Author’s note: This article discusses sexual assault and rape.
Sexual assault is getting more and more media coverage recently especially as politicians show more support for combating it by using legislation and raising awareness.
Now that information and stories about sexual assault survivors’ experiences have become more public, it’s easier to critically analyze what’s going on.
It may seem weird to focus on linguistics, but the way we describe sexual assault has an effect on our perceptions of it. We internalize the messages that we get from media and our interpersonal interactions, and it subconsciously influences how we communicate with others.
Some people exclusively use the term “survivor” over “victim,” and vice versa. Sexual assault prevention advocates, for example, make the most conscious decision to use “survivor” when talking about it. Well-known websites, such as the Rape, Abuse & Incest National Network (RAINN) use the terms interchangeably.
The words “survivor” and “victim” have very different connotations. Being a “victim” implies helplessness and pity, which might not adequately describe the experiences of some people who experience sexual assault. Experiences vary from person to person, after all. However, what’s so different about the term “survivor” is that it implies that people are able to take control of their own lives. “Surviving” conveys that the person is still fighting, whether through the judicial system in order to bring justice to the perpetrator, to gain awareness for the cause, or to learn to live after experiencing an assault. A “survivor” thrives in their environment.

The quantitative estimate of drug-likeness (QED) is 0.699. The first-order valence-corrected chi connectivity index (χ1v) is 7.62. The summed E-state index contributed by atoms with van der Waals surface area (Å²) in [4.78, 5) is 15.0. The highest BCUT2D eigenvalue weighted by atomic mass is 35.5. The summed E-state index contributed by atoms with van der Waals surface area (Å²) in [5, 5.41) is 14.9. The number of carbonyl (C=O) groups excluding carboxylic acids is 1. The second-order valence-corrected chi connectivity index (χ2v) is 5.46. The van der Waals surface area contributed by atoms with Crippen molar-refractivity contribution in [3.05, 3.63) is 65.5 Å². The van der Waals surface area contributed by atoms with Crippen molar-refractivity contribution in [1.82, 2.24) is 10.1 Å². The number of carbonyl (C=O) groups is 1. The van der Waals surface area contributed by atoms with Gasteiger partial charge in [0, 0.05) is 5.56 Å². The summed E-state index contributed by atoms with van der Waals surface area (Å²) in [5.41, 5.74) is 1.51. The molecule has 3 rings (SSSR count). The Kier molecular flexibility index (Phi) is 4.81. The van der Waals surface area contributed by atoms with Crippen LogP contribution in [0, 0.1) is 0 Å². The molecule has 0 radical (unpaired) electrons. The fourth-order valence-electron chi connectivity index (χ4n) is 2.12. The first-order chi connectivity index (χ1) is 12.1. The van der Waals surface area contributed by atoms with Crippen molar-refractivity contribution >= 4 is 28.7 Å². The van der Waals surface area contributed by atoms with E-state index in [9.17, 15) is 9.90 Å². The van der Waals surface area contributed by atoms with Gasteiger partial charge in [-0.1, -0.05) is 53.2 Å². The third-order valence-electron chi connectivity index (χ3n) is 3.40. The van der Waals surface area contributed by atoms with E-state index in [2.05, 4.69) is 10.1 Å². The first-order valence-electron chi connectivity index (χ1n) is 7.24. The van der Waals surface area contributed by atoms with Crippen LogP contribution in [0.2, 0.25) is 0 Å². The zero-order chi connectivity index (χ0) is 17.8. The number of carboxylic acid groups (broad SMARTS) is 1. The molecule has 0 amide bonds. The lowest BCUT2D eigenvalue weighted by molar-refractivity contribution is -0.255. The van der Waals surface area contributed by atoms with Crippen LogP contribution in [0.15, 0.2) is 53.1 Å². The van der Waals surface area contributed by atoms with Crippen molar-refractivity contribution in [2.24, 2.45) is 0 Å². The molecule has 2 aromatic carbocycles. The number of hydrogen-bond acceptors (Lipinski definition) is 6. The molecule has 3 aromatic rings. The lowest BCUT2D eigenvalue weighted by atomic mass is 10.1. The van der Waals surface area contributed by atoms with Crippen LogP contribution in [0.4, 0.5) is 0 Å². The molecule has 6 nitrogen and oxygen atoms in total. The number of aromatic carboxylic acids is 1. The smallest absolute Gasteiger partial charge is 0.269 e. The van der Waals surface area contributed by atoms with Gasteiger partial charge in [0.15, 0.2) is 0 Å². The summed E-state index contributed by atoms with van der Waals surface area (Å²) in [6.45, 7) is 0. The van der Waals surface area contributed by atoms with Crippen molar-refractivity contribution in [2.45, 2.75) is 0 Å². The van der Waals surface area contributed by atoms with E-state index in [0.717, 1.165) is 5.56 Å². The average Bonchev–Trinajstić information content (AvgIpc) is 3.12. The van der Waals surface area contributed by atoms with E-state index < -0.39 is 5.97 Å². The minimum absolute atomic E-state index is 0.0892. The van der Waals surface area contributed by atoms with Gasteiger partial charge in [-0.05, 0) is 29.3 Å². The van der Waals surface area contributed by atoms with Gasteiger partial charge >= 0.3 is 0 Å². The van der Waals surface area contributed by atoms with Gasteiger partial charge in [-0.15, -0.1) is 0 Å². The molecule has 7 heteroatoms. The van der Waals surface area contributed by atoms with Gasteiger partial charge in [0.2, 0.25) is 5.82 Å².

There’s also a sense of mobility with the word “survivor.” Historically, people associate the term “victim” with being trapped, sometimes in reference to the cycle of domestic abuse. Using “survivor” implies progression over stagnancy, and many choose it because it serves as a term of empowerment. “Victim”-izing someone morphs their identity into simply being a victim.
At the same time, in the eyes of the law, sexual assault and rape are crimes, which would make someone who experiences either a “victim.” Someone who works in law enforcement and deals with crime is prone to use “victim” because that’s the nature of such work. Changing times indicate that it’s more common to use the two interchangeably, and probably most precise to do so. Why? People are not either “survivors” or “victims” because it’s equally possible to be both, depending on the context of the experience.
Empowering yourself in the context of a traumatic and life-changing experience is definitely not as easy as making a linguistic switch. However, making this vocabulary switch can impact the healing process in a positive way for some.
It’s important to be cognizant about when we use “victim” over “survivor” because of the impact our words can have on those we are referring to. If we’re accidentally imposing our views of what we think a victim or survivor of sexual assault should look like onto them, then it’s time to reconsider our language and how we think about it.